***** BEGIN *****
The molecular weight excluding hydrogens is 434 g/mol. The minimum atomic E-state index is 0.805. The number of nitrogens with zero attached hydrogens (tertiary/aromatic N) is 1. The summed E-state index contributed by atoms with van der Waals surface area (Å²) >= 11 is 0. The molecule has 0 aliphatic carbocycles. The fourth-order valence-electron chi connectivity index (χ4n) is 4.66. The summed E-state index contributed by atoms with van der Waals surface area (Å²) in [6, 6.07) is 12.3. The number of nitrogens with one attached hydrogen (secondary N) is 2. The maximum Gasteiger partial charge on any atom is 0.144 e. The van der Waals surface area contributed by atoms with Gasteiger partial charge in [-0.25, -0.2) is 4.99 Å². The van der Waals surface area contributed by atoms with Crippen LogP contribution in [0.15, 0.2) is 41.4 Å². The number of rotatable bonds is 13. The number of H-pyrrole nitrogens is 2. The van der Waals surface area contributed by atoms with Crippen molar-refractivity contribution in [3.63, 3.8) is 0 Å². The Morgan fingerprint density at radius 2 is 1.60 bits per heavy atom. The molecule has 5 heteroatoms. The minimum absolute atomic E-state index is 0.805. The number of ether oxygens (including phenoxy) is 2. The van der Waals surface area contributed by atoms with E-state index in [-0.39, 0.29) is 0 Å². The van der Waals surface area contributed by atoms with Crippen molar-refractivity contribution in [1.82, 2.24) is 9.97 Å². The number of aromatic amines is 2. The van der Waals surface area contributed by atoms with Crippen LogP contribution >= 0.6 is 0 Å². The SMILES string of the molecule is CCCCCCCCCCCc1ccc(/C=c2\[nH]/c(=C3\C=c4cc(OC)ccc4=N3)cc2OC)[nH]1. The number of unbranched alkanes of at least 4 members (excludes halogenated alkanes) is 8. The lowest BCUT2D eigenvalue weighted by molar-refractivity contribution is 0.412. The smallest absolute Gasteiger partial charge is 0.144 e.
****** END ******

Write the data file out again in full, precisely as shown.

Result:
The molecular weight excluding hydrogens is 434 g/mol. The minimum atomic E-state index is 0.805. The number of nitrogens with zero attached hydrogens (tertiary/aromatic N) is 1. The summed E-state index contributed by atoms with van der Waals surface area (Å²) >= 11 is 0. The molecule has 0 aliphatic carbocycles. The fourth-order valence-electron chi connectivity index (χ4n) is 4.66. The summed E-state index contributed by atoms with van der Waals surface area (Å²) in [6, 6.07) is 12.3. The number of nitrogens with one attached hydrogen (secondary N) is 2. The maximum Gasteiger partial charge on any atom is 0.144 e. The van der Waals surface area contributed by atoms with Gasteiger partial charge in [-0.25, -0.2) is 4.99 Å². The van der Waals surface area contributed by atoms with Crippen LogP contribution in [0.15, 0.2) is 41.4 Å². The number of rotatable bonds is 13. The number of H-pyrrole nitrogens is 2. The van der Waals surface area contributed by atoms with Crippen molar-refractivity contribution in [3.63, 3.8) is 0 Å². The Morgan fingerprint density at radius 2 is 1.60 bits per heavy atom. The molecule has 5 heteroatoms. The minimum absolute atomic E-state index is 0.805. The number of ether oxygens (including phenoxy) is 2. The van der Waals surface area contributed by atoms with E-state index in [-0.39, 0.29) is 0 Å². The van der Waals surface area contributed by atoms with Crippen molar-refractivity contribution in [1.82, 2.24) is 9.97 Å². The number of aromatic amines is 2. The van der Waals surface area contributed by atoms with Crippen LogP contribution >= 0.6 is 0 Å². The SMILES string of the molecule is CCCCCCCCCCCc1ccc(/C=c2\[nH]/c(=C3\C=c4cc(OC)ccc4=N3)cc2OC)[nH]1. The number of unbranched alkanes of at least 4 members (excludes halogenated alkanes) is 8. The lowest BCUT2D eigenvalue weighted by molar-refractivity contribution is 0.412. The smallest absolute Gasteiger partial charge is 0.144 e.